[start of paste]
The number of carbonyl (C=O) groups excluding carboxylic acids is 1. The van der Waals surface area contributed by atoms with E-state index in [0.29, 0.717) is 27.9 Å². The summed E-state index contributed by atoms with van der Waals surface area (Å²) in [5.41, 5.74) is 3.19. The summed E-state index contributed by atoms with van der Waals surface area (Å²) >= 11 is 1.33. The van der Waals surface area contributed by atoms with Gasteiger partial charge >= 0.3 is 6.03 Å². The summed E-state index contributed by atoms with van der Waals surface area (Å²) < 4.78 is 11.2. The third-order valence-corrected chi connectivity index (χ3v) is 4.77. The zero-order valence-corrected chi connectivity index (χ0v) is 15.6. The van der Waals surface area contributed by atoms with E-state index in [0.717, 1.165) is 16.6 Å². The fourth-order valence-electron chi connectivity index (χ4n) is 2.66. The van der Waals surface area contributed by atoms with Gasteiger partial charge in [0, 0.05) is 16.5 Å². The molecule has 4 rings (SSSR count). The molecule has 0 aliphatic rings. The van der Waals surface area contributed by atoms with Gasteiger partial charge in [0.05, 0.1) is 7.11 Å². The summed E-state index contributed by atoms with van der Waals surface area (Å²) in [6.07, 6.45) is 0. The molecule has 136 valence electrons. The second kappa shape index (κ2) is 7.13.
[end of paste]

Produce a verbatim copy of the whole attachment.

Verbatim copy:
The number of carbonyl (C=O) groups excluding carboxylic acids is 1. The van der Waals surface area contributed by atoms with E-state index in [0.29, 0.717) is 27.9 Å². The summed E-state index contributed by atoms with van der Waals surface area (Å²) in [5.41, 5.74) is 3.19. The summed E-state index contributed by atoms with van der Waals surface area (Å²) >= 11 is 1.33. The van der Waals surface area contributed by atoms with Gasteiger partial charge >= 0.3 is 6.03 Å². The summed E-state index contributed by atoms with van der Waals surface area (Å²) < 4.78 is 11.2. The third-order valence-corrected chi connectivity index (χ3v) is 4.77. The zero-order valence-corrected chi connectivity index (χ0v) is 15.6. The van der Waals surface area contributed by atoms with E-state index in [0.717, 1.165) is 16.6 Å². The fourth-order valence-electron chi connectivity index (χ4n) is 2.66. The van der Waals surface area contributed by atoms with Gasteiger partial charge in [0, 0.05) is 16.5 Å². The molecule has 4 rings (SSSR count). The molecule has 0 aliphatic rings. The van der Waals surface area contributed by atoms with Gasteiger partial charge in [0.05, 0.1) is 7.11 Å². The summed E-state index contributed by atoms with van der Waals surface area (Å²) in [6.07, 6.45) is 0. The molecule has 136 valence electrons. The second kappa shape index (κ2) is 7.13.